Makeup brushes and makeup on a white background
My Experimental Year

I did my hair and makeup every day for a month! Experiment #2 Results

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Have you ever wished that you were the kind of woman who is always presentable? Who looks “put together” while grocery shopping or walking the dogs? I have. And believe me, I’ve never been anywhere close to that kind of woman (if indeed such a woman even truly exists). 

So I put this to the test! Every day in February, I washed my face, did something to my hair, and put on makeup. Even on the weekends. 😱

As a reminder, this is part of My Experimental Year

Every month in 2024, I’m choosing an activity to do daily to see how it adds (or doesn’t) to my life. Many of these experiments have to do with a fantasy version of myself. I feel like I would be a better person or more interesting or more actualized/fulfilled if I did these things.

But is it actually true? It’s time to officially find out.

If yes, then maybe these actions become part of my regular routine. If not, maybe it’s time to release my imaginings of what would make my life better.

Last month I engaged in my spouse’s hobby every day (A.K.A. I played a lot of video games!). 

In true scientific fashion, I had a hypothesis and guidelines for the experiment, and we’re about to discuss the results!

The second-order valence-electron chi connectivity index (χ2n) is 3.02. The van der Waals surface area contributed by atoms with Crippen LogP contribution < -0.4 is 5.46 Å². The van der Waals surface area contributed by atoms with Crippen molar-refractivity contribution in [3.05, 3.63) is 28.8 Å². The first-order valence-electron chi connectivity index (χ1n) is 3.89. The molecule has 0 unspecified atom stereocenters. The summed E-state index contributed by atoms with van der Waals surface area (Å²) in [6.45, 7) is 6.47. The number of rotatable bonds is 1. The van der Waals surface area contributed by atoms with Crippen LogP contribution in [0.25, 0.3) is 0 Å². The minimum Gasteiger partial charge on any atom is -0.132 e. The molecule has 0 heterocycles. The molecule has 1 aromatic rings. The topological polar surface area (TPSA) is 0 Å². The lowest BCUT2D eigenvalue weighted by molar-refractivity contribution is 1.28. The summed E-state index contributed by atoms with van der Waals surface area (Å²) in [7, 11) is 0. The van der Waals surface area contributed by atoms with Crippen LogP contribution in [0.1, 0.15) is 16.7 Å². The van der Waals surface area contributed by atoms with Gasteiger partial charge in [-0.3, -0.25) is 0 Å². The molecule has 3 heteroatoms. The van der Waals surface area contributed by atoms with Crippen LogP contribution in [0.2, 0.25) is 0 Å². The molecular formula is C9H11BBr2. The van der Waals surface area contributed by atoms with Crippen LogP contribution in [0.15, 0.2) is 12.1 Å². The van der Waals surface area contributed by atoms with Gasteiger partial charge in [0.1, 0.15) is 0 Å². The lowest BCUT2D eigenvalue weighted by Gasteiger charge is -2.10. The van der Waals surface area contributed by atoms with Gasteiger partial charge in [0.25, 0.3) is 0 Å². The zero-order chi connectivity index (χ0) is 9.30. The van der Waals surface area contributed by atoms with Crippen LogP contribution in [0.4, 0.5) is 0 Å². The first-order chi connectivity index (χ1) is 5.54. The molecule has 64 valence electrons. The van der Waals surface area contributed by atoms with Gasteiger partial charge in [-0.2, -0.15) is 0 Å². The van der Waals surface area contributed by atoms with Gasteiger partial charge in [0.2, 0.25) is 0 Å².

Hypothesis (what I think it will add to my life):

First, I should just say that I like the way I look with my hair and makeup done. My fantasy self is always “put together,” so this gave me the chance to see if this is actually what I want or if it’s a fantasy I can let go of. 

I thought that this experiment would desensitize me to the time and effort it takes to “get cute” so that it could become a normal part of my day and it would become abnormal to not get ready.

I also had no clue how long it would take me to fully get ready each morning and I wanted to find out to see if it’s feasible to do on the regular. 


  • Must wash my face with soap and water, not just use a face wipe which had become my habit. 
  • Hair can be done in any way except throwing it up messy with a clip. I’ve never been comfortable wearing my hair down, so any kind of up-do is ok. Taming the frizzy baby hairs is a must.
  • Makeup must include concealer, eyeliner, and mascara. 
  • Must get ready by 10:30 am on weekdays and noon on weekends. 

Does This Make Me High-Maintenance?

I’ve never been a girly girl and apparently, I consider any amount of getting ready in the morning to be girly. I was never socialized or encouraged to be girly. In fact, I grew up with negative connotations about taking time to do hair or makeup. 

Going into this experiment, I realized that being “low maintenance” is one of my identities, but one that hasn’t been serving me. It has often caused me to forgo my own comfort so as not to inconvenience anyone else. 

One of my sisters-in-law always takes the time to do her hair and makeup before we go anywhere, even if it holds up everyone else who is already ready to go. And honestly, I’ve grown to admire her ability to put herself first. 

I also wonder how much my shyness growing up has contributed to my desire to blend in and not be noticed. I was a painfully shy kid. Without hair and makeup done, I feel concealed. 


Notes from Day 6

The main revelation thus far is just that I like catching a glimpse of myself in the mirror throughout the day. I’ve been wearing jewelry more often too. I have gotten dressed with a bit more care. It has a trickle-down effect on other parts of my appearance. 

Notes from Day 8

It’s not as difficult as I make it out to be! It is just a matter of getting in the habit of doing my hair and makeup every day.